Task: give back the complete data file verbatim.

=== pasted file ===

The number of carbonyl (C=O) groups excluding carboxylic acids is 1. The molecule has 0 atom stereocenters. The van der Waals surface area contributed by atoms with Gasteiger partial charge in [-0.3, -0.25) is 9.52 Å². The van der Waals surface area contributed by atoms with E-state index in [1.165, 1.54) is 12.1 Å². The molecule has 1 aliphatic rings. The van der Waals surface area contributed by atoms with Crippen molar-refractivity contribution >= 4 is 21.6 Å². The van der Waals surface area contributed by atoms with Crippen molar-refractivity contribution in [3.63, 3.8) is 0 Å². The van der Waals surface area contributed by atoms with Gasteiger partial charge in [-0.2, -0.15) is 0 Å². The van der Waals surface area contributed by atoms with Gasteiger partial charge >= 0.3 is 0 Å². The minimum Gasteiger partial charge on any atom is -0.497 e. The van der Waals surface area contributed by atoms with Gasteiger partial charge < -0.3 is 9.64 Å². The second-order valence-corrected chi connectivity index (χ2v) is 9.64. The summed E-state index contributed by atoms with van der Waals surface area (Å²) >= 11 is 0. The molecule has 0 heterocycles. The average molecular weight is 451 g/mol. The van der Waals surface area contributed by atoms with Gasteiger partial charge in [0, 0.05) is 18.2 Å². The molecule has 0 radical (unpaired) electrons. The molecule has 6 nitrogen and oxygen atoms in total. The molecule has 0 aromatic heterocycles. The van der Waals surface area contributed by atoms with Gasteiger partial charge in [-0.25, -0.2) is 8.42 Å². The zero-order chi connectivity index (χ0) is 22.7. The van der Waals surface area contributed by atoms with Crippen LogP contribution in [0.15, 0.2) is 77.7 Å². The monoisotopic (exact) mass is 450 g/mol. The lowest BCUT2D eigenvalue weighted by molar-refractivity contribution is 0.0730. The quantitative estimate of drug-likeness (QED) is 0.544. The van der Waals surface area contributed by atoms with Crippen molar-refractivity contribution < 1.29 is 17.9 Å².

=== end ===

The number of carbonyl (C=O) groups excluding carboxylic acids is 1. The molecule has 0 atom stereocenters. The van der Waals surface area contributed by atoms with Gasteiger partial charge in [-0.3, -0.25) is 9.52 Å². The van der Waals surface area contributed by atoms with E-state index in [1.165, 1.54) is 12.1 Å². The molecule has 1 aliphatic rings. The van der Waals surface area contributed by atoms with Crippen molar-refractivity contribution >= 4 is 21.6 Å². The van der Waals surface area contributed by atoms with Crippen molar-refractivity contribution in [3.63, 3.8) is 0 Å². The van der Waals surface area contributed by atoms with Gasteiger partial charge in [-0.2, -0.15) is 0 Å². The van der Waals surface area contributed by atoms with Gasteiger partial charge >= 0.3 is 0 Å². The minimum Gasteiger partial charge on any atom is -0.497 e. The van der Waals surface area contributed by atoms with Gasteiger partial charge < -0.3 is 9.64 Å². The second-order valence-corrected chi connectivity index (χ2v) is 9.64. The summed E-state index contributed by atoms with van der Waals surface area (Å²) >= 11 is 0. The molecule has 0 heterocycles. The average molecular weight is 451 g/mol. The van der Waals surface area contributed by atoms with Gasteiger partial charge in [0, 0.05) is 18.2 Å². The molecule has 0 radical (unpaired) electrons. The molecule has 6 nitrogen and oxygen atoms in total. The molecule has 0 aromatic heterocycles. The van der Waals surface area contributed by atoms with Gasteiger partial charge in [-0.25, -0.2) is 8.42 Å². The zero-order chi connectivity index (χ0) is 22.7. The van der Waals surface area contributed by atoms with Crippen LogP contribution in [0.15, 0.2) is 77.7 Å². The monoisotopic (exact) mass is 450 g/mol. The lowest BCUT2D eigenvalue weighted by molar-refractivity contribution is 0.0730. The quantitative estimate of drug-likeness (QED) is 0.544. The van der Waals surface area contributed by atoms with Crippen molar-refractivity contribution < 1.29 is 17.9 Å².